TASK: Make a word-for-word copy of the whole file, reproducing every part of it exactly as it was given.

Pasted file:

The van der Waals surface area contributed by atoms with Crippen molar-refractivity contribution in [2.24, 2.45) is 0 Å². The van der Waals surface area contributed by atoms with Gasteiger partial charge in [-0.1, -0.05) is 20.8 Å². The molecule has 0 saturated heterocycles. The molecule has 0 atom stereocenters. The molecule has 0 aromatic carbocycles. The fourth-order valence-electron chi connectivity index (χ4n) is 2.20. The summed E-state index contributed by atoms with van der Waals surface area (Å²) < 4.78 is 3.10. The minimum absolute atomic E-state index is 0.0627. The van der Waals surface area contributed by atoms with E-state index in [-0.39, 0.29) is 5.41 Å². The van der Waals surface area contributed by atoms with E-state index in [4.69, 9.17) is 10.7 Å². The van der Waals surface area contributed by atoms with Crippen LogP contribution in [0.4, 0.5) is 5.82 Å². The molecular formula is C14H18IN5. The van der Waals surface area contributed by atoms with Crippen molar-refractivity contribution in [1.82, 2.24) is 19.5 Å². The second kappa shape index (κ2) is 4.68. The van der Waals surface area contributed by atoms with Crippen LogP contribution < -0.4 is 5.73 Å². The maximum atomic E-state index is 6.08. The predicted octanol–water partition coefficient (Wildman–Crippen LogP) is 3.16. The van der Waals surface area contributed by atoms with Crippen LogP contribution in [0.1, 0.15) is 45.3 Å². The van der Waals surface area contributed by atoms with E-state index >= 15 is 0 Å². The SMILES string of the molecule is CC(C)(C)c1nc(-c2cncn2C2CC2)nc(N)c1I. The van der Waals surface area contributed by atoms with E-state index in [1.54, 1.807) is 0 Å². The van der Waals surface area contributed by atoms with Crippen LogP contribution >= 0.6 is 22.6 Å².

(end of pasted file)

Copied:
The van der Waals surface area contributed by atoms with Crippen molar-refractivity contribution in [2.24, 2.45) is 0 Å². The van der Waals surface area contributed by atoms with Gasteiger partial charge in [-0.1, -0.05) is 20.8 Å². The molecule has 0 saturated heterocycles. The molecule has 0 atom stereocenters. The molecule has 0 aromatic carbocycles. The fourth-order valence-electron chi connectivity index (χ4n) is 2.20. The summed E-state index contributed by atoms with van der Waals surface area (Å²) < 4.78 is 3.10. The minimum absolute atomic E-state index is 0.0627. The van der Waals surface area contributed by atoms with E-state index in [-0.39, 0.29) is 5.41 Å². The van der Waals surface area contributed by atoms with E-state index in [4.69, 9.17) is 10.7 Å². The van der Waals surface area contributed by atoms with Crippen LogP contribution in [0.4, 0.5) is 5.82 Å². The molecular formula is C14H18IN5. The van der Waals surface area contributed by atoms with Crippen molar-refractivity contribution in [1.82, 2.24) is 19.5 Å². The second kappa shape index (κ2) is 4.68. The van der Waals surface area contributed by atoms with Crippen LogP contribution < -0.4 is 5.73 Å². The maximum atomic E-state index is 6.08. The predicted octanol–water partition coefficient (Wildman–Crippen LogP) is 3.16. The van der Waals surface area contributed by atoms with Crippen LogP contribution in [0.1, 0.15) is 45.3 Å². The van der Waals surface area contributed by atoms with E-state index >= 15 is 0 Å². The SMILES string of the molecule is CC(C)(C)c1nc(-c2cncn2C2CC2)nc(N)c1I. The van der Waals surface area contributed by atoms with E-state index in [1.54, 1.807) is 0 Å². The van der Waals surface area contributed by atoms with Crippen LogP contribution >= 0.6 is 22.6 Å².